But first, since you’ve no doubt been busy and the last part of this Python series went live in early December of last year, here is a view of the available operators:
Symbol 
Type 
What it Does 
+ 
Mathematical 
Addition 
 
Mathematical 
Subtraction 
* 
Mathematical 
Multiplication 
/ 
Mathematical 
Division 
// 
Mathematical 
Truncating Division 
** 
Mathematical 
Powers 
% 
Modulos 
Returns the remainder from a division 
<< 
Shift 
Left Shift 
>> 
Shift 
Right Shift 
& 
Logical 
And 
 
Logical 
Or 
^ 
Logical 
Bitwise XOR 
~ 
Logical 
Bitwise Negation 
< 
Comparison 
Less than 
> 
Comparison 
Greater than 
‘==’ 
Comparison 
Equal to 
!= 
Comparison 
Not Equal To 
>= 
Comparison 
Greater than or Equal To 
<= 
Comparison 
Less than or Equal To 
‘=’ 
Assignment 
Assigns a value 
+= 
Assignment 
Adds and assigns a value 
= 
Assignment 
Subtracts and Assigns a value 
*= 
Assignment 
Multiplies and assigns a value 
/= 
Assignment 
Divides and assigns a value 
//= 
Assignment 
Truncate Divides and assigns a value 
**= 
Assignment 
Powers and assigns 
%= 
Assignment 
Modulus and assigns 
>> 
Assignment 
Shifts and assigns 
<< 
Assignment 
Shifts and assigns 
And 
Boolean 

Or 
Boolean 

Not 
Boolean 

{mospagebreak title=The Prestigious Mathematical Operators}
Most of the mathematical operators you should be familiar with, at least if you graduated the third or fourth grade, which judging by that confused look on your face, perhaps you haven’t. That’s okay. I’ll use little words.
In the example below we will use each of math operators to demonstrate how they function:
#!/usr/local/bin/python
print "Here is an example of using addition: 2+2 =", 2+2
print "Here is an example of subtraction: 42 =", 42
print "Here is an example of multiplication: 2*4 =", 2*4
print "Here is an example of division: 8/4 =", 8/4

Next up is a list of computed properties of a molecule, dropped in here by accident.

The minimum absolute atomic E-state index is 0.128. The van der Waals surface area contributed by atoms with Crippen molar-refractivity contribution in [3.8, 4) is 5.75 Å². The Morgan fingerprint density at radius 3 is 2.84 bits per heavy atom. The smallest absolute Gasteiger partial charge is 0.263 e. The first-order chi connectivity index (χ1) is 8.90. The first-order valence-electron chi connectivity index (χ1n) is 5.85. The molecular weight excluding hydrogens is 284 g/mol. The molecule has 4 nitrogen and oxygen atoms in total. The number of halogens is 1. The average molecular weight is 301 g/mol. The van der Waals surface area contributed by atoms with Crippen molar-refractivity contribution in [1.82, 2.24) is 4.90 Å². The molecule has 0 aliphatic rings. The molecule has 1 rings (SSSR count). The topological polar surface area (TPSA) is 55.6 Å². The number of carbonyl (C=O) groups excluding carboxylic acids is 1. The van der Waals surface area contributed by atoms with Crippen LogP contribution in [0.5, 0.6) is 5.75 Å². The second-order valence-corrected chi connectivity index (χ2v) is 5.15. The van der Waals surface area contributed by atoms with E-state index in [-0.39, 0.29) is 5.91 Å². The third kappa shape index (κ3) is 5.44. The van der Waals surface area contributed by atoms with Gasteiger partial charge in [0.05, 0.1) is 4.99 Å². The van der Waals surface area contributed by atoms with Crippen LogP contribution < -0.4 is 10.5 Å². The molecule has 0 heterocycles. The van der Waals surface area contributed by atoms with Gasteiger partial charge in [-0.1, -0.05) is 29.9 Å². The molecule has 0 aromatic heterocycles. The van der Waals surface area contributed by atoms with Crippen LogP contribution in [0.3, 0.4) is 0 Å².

print "Here is an example of truncated division: 5//3 =", 5//3
print "Here is an example of using powers: 2**9 =", 2**9
print "Here is an example of using modulos: 5%3 =", 5%3
The result of this code is:
Here is an example of using addition: 2+2 = 4
Here is an example of subtraction: 42 = 2
Here is an example of multiplication: 2*4 = 8
Here is an example of division: 8/4 = 2
Here is an example of truncated division: 5//3 = 1
Here is an example of using powers: 2**9 = 512
Here is an example of using modulos: 5%3 = 2
A few things to note: presently, division works the same as truncated division, though this will change in the future. Truncated division means that if you divide two integers, and the result is say, 1.25, then the program will round down to 1.
Regarding Modulos, it is used to return the remainder of a division. In the above example we divide five by three, which is 1 with a remainder of 2. So thus, and thusly, modulos would return 2.
{mospagebreak title=The Judgmental Comparison Operators}
Comparison operators do what they sound like they do; compare things. It’s like your girlfriend. She compares you to her exboyfriends all the time. And worse still, she probably compares you to guys she sees walking down the street. Let’s face it; you’re a loser and she is looking for a real man. But don’t worry. When you finish learning the Python I’m teaching you, you can build a hot chick like the one in Weird Science that digs my…I mean your…nerdiness.
By the way…nerdiness is not in my spell checker. But nerd is oddly enough…
#!/usr/local/bin/python
beers = 99
if beers == 100:
print "Did I die? This doesn’t look like Heaven…but all that beer tells me it must be."
elif beers >100:
print "When I get done with all this beer, yer gonna look pretty."
else:
print "There aren’t enough beers here to make you look good. Fortunately for you I am desperate."
The above program assigns the value 100 to the variable beers. I know, it sounds delicious, but try to pay attention. Next, the program enters into an If statement that states if the value of beers is equal to (==) 100, print some text. If not, then if the value of beers is greater than 100, print some other text. Finally, if beers is equal to anything else, print a different text. Let’s say that we set the value of beers to 99; here is what would print out: